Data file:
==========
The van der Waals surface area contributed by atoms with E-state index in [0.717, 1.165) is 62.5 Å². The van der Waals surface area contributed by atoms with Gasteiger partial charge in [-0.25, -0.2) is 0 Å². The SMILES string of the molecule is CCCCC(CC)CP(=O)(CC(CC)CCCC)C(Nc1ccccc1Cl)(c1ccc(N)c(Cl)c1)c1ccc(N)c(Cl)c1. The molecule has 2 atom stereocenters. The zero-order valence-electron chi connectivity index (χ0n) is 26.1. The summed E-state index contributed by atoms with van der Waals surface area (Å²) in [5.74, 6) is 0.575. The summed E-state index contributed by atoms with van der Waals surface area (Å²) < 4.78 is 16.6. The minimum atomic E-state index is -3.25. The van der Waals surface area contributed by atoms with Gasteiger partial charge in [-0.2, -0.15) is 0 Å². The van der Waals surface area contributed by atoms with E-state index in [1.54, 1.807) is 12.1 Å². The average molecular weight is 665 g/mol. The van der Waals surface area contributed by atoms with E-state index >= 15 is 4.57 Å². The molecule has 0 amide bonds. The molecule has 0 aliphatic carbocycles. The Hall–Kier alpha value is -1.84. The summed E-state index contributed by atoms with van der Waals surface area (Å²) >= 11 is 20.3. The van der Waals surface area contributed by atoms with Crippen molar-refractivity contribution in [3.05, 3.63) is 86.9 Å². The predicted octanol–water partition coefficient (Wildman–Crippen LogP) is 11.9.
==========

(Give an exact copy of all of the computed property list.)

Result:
The van der Waals surface area contributed by atoms with E-state index in [0.717, 1.165) is 62.5 Å². The van der Waals surface area contributed by atoms with Gasteiger partial charge in [-0.25, -0.2) is 0 Å². The SMILES string of the molecule is CCCCC(CC)CP(=O)(CC(CC)CCCC)C(Nc1ccccc1Cl)(c1ccc(N)c(Cl)c1)c1ccc(N)c(Cl)c1. The molecule has 2 atom stereocenters. The zero-order valence-electron chi connectivity index (χ0n) is 26.1. The summed E-state index contributed by atoms with van der Waals surface area (Å²) in [5.74, 6) is 0.575. The summed E-state index contributed by atoms with van der Waals surface area (Å²) < 4.78 is 16.6. The minimum atomic E-state index is -3.25. The van der Waals surface area contributed by atoms with Gasteiger partial charge in [-0.2, -0.15) is 0 Å². The van der Waals surface area contributed by atoms with E-state index in [1.54, 1.807) is 12.1 Å². The average molecular weight is 665 g/mol. The van der Waals surface area contributed by atoms with E-state index >= 15 is 4.57 Å². The molecule has 0 amide bonds. The molecule has 0 aliphatic carbocycles. The Hall–Kier alpha value is -1.84. The summed E-state index contributed by atoms with van der Waals surface area (Å²) >= 11 is 20.3. The van der Waals surface area contributed by atoms with Crippen molar-refractivity contribution in [3.05, 3.63) is 86.9 Å². The predicted octanol–water partition coefficient (Wildman–Crippen LogP) is 11.9.